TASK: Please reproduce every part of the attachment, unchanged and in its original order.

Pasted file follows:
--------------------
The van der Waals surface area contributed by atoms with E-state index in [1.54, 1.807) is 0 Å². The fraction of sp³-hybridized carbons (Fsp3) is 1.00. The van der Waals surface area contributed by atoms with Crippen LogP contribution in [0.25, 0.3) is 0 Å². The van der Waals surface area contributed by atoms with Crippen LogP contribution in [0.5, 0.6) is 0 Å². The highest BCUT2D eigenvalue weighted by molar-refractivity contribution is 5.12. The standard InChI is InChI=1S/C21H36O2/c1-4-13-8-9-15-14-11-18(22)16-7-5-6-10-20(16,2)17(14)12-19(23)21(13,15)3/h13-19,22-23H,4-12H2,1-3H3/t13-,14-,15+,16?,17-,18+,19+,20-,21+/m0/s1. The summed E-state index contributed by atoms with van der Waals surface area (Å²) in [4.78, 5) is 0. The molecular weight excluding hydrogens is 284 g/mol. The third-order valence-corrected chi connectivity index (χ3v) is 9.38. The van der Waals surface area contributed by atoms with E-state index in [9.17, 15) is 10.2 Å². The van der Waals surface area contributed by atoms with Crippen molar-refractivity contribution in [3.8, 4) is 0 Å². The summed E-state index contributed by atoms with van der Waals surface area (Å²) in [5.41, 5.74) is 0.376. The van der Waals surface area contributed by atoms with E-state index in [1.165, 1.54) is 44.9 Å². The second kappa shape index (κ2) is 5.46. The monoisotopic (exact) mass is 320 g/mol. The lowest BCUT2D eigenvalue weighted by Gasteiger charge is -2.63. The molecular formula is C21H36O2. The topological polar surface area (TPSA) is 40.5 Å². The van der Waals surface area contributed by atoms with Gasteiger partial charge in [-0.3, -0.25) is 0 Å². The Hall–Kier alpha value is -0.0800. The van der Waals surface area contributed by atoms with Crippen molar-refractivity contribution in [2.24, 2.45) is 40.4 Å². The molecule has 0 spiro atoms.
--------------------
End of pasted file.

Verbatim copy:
The van der Waals surface area contributed by atoms with E-state index in [1.54, 1.807) is 0 Å². The fraction of sp³-hybridized carbons (Fsp3) is 1.00. The van der Waals surface area contributed by atoms with Crippen LogP contribution in [0.25, 0.3) is 0 Å². The van der Waals surface area contributed by atoms with Crippen LogP contribution in [0.5, 0.6) is 0 Å². The highest BCUT2D eigenvalue weighted by molar-refractivity contribution is 5.12. The standard InChI is InChI=1S/C21H36O2/c1-4-13-8-9-15-14-11-18(22)16-7-5-6-10-20(16,2)17(14)12-19(23)21(13,15)3/h13-19,22-23H,4-12H2,1-3H3/t13-,14-,15+,16?,17-,18+,19+,20-,21+/m0/s1. The summed E-state index contributed by atoms with van der Waals surface area (Å²) in [4.78, 5) is 0. The molecular weight excluding hydrogens is 284 g/mol. The third-order valence-corrected chi connectivity index (χ3v) is 9.38. The van der Waals surface area contributed by atoms with E-state index in [9.17, 15) is 10.2 Å². The van der Waals surface area contributed by atoms with Crippen molar-refractivity contribution in [3.8, 4) is 0 Å². The summed E-state index contributed by atoms with van der Waals surface area (Å²) in [5.41, 5.74) is 0.376. The van der Waals surface area contributed by atoms with E-state index in [1.165, 1.54) is 44.9 Å². The second kappa shape index (κ2) is 5.46. The monoisotopic (exact) mass is 320 g/mol. The lowest BCUT2D eigenvalue weighted by Gasteiger charge is -2.63. The molecular formula is C21H36O2. The topological polar surface area (TPSA) is 40.5 Å². The van der Waals surface area contributed by atoms with Gasteiger partial charge in [-0.3, -0.25) is 0 Å². The Hall–Kier alpha value is -0.0800. The van der Waals surface area contributed by atoms with Crippen molar-refractivity contribution in [2.24, 2.45) is 40.4 Å². The molecule has 0 spiro atoms.